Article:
4. Analyse the issues, identify the conflict

 

Listen carefully to all parties and identify where there is agreement and disagreement. Agree on what’s not working.  Often there’s a good reason a person does something in a particular way, and they may not even be aware of its impact on others. Raising the concern can clarify the reasons. Make inquiries, and leave out the accusations. “When this happens…” rather than “When you do this…”. Give specific examples. During this phase, it is important that everyone listens to the perspectives of the others and puts themselves in their shoes.

 

5. Find the common ground, identify objectives

 

Find the areas where you can agree, and uncover everyone’s objectives. This can be the foundation. Then agree on the areas where there are conflicts and develop a plan to deal with those. This way the parties work together for a common goal and it is often the case that both parties need to make changes and compromise. It could even be that you agree you’re both not equipped to deal with the issue and need to bring in a third party (such as Human Resources). That’s fine, so long as both parties are committed to tackling the issue in a way that benefits everyone else and allows everyone to achieve their stated objectives. If, during discussion, you realise your own wrongdoing, make sure to apologise. This isn’t taking the blame. But it is taking ownership of your contribution to creating the problem. Likewise, be quick to forgive the other party for what you see as their transgressions.

 

6. Create a plan of action

 

Now you know the areas of agreement and disagreement, you can create a plan of action to deal with them. For example, if someone is always taking control in meetings, the plan can involve making sure everyone has time to speak and to finish what they’re saying. If it’s about two interpretations of the same instructions – an idea might be for the parties to start working together to standardise their output, see what’s working the best on each side, and combine it into a standard practice. There would also be a need to involve the person who gave the instructions so they can understand why there were different interpretations and be less ambiguous the next time.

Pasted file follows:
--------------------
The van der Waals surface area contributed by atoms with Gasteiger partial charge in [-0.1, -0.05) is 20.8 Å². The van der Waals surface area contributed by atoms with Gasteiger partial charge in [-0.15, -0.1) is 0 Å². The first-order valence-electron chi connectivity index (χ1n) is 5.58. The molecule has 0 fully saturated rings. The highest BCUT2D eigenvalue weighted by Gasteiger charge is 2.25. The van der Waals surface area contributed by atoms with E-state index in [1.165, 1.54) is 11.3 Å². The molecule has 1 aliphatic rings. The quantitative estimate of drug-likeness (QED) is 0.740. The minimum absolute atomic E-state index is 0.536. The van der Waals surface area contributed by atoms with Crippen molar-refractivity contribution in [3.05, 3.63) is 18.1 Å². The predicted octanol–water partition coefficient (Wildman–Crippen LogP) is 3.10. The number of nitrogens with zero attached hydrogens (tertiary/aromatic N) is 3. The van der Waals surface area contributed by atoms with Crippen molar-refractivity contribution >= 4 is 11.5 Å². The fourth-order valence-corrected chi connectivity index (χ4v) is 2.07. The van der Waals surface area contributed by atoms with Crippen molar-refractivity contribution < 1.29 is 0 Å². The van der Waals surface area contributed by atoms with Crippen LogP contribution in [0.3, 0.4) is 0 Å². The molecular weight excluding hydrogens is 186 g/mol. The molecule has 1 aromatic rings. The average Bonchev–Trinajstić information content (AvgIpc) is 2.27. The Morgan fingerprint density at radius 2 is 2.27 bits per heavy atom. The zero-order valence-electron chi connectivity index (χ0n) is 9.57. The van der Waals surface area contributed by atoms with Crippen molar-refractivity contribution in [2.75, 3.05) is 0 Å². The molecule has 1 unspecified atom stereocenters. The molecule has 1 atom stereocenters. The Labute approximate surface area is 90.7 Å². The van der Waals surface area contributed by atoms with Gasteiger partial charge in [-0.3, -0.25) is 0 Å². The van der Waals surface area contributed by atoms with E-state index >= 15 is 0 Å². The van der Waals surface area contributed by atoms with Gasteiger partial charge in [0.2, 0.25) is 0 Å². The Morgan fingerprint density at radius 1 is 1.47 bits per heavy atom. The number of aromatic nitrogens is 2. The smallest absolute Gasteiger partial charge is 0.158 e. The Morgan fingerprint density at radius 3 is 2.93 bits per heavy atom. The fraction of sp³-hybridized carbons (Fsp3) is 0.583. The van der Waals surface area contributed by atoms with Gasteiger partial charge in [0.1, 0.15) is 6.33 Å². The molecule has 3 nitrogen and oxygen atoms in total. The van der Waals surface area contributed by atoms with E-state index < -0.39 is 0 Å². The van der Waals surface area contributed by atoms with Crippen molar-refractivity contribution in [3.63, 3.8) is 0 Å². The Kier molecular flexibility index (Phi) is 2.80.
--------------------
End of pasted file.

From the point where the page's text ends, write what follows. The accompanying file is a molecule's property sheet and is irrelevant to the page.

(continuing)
7. Follow through on the plan

 

Make sure that you follow through on the agreed plan of action, and check in on each other to keep track of progress. It is a good idea to stay accountable to each other and maybe involve a third party to assist. For example, if workloads have not been distributed fairly, make sure the distribution of tasks happens at the beginning of a project and ask a third party to assess the fairness. Also make sure you praise each other when you make progress and achieve goals. This reminds you that you’re all on the same team and reinforces best practice and constructive behaviours.

 

8. Lesson learned

 

Agree on what went wrong and what needs to be corrected. Was it a problem in communications? Do new policies and guidelines need to be created? Maybe existing policies need to be changed, or job descriptions and acceptable behaviours better defined. Was your plan to overcome the issues a success? Can this be used as a best practice case study for the rest of the business?

 

When we look at conflict in this way, we can see that conflict actually leads to innovation, and behind every seemingly problematic disagreement, there is a golden opportunity for evolution.